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The Golden Ring

The Gospel reading of the day reminded me of a column i had written as a college senior for our campus newspaper, The Observer, as part of what was called the “Inside Column” – a chance for the editorial staff to say whatever they wanted. It is interesting to read something i wrote over a decade ago and see how my style has changed… and where it has not.

It has also come up on occasion here in Rome, since so many people have commented on my Notre Dame ring. The class ring is not a common practice over here, and several of my classmates have admitted wondering if i was a bishop incognito when they first saw it! I have been promising a rediscovery of this article for some time:

We take pride in no symbol of our status as Notre Dame students and alumni than our class rings. No other school in the country has alumni as fanatic about proving their school pride so blatantly as our fellow Domers, and rightly so, for ours is a tradition of unparalleled family and excellence. But, as with all symbols, its meaning is polyvalent and there is much more to my class ring than simply showing off my bachelor of arts.

First, it is a sign that, at some point in my life, I had around $600* to shell out on a piece of jewelry. For myself; not as a gift or as a donation to someone who needed the money for food or clothing, but for a pretty piece of gold to sit on my finger.

It is a sign that I have literally bought into the very disease that I railed against when I first saw it permeating the ostensibly Catholic character of this institution. It is a malign corruption of life known as materialism, the cure for which is harder to find than “for a camel to pass through the eye of a needle.”

There are times when I feel the weight of my ring on my right hand and am forced to think of the chains that Marley wears in his visit to Ebeneezer Scrooge. It seems I have forged the first link in my own chains of eternal bondage, and I fear it is larger than most. Worse, I find no comfort in the idea that comes from a fundamental reading of Matthew 25:29 that reads: “For to one who has, more will be given and he will grow rich; but from the one who has not, even what he has will be taken away.” It is an idea that seems to be incorporated into the mission statement of both financial aid and development offices.

Although I have only had my ring since July, I have already noticed several dings and imperfections. At first I was overwhelmed with what people would think when they saw how ugly my ring had become. I worried that I had not been able to keep it aesthetically perfect. Then I realized that its condition was a perfect allegory of Notre Dame itself.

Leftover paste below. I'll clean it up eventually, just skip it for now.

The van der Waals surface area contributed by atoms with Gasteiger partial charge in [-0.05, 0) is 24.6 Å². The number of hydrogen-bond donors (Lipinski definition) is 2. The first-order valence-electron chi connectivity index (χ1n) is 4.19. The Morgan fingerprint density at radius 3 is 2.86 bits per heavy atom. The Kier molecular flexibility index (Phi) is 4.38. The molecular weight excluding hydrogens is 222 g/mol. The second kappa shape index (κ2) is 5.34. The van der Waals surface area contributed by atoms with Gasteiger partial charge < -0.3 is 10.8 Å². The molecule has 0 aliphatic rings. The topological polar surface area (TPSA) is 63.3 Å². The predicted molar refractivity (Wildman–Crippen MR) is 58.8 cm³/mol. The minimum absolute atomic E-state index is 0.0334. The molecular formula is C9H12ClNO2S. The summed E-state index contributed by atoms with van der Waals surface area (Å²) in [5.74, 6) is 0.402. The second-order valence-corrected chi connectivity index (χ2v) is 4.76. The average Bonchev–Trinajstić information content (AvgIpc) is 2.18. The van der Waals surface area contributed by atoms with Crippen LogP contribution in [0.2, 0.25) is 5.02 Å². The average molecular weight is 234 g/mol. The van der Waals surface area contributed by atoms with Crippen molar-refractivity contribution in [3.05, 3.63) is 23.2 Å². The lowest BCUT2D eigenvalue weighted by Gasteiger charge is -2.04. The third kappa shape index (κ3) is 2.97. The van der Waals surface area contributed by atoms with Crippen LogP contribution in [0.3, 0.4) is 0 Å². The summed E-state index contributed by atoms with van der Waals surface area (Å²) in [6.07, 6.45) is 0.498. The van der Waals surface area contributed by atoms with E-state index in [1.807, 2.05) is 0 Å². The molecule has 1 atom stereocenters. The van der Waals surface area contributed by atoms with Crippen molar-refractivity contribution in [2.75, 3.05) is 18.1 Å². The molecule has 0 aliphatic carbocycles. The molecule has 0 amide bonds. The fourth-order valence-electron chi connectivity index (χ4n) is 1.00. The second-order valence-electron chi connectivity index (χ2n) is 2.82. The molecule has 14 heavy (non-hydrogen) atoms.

When you’re here long enough to learn to care for the place and the people here, you pay attention to everything and you begin to see the dings and imperfections. For people of a good heart and a righteous soul, it is easy to become obsessed with these, discouraged that they exist and cynical that anyone could see beauty in something so horribly flawed.

But then you realize that despite a discoloration here or a small dent there, the whole of the ring is still gold, and to anyone who meets you and doesn’t inspect it with an overcritical eye, it may as well be unblemished.

Much the same can be said of the Notre Dame experience. Despite what corruption or frustrations you may find, in time (though usually not until after you graduate), you will learn to see again the gold of the whole and not just the damage of one small area.

Finally, it is a symbol of the office of Notre Dame Alumnus (or Alumna), which carries a unique power and responsibility. It is a sign of our education and our commitment to service. It is a sign that we can accomplish great things against formidable odds. It is a sign that will allow us unhindered passage into positions at any number of corporations, firms and grad schools. It is above all a reminder that “Much will be required of the person entrusted with much, and still more will be demanded of the person entrusted with more!” (Luke 12.48)

*That was in 1999. Inflation and rising gold costs have nearly doubled the cost for today’s students and alumni.

Original publication:

ND Class Ring website:


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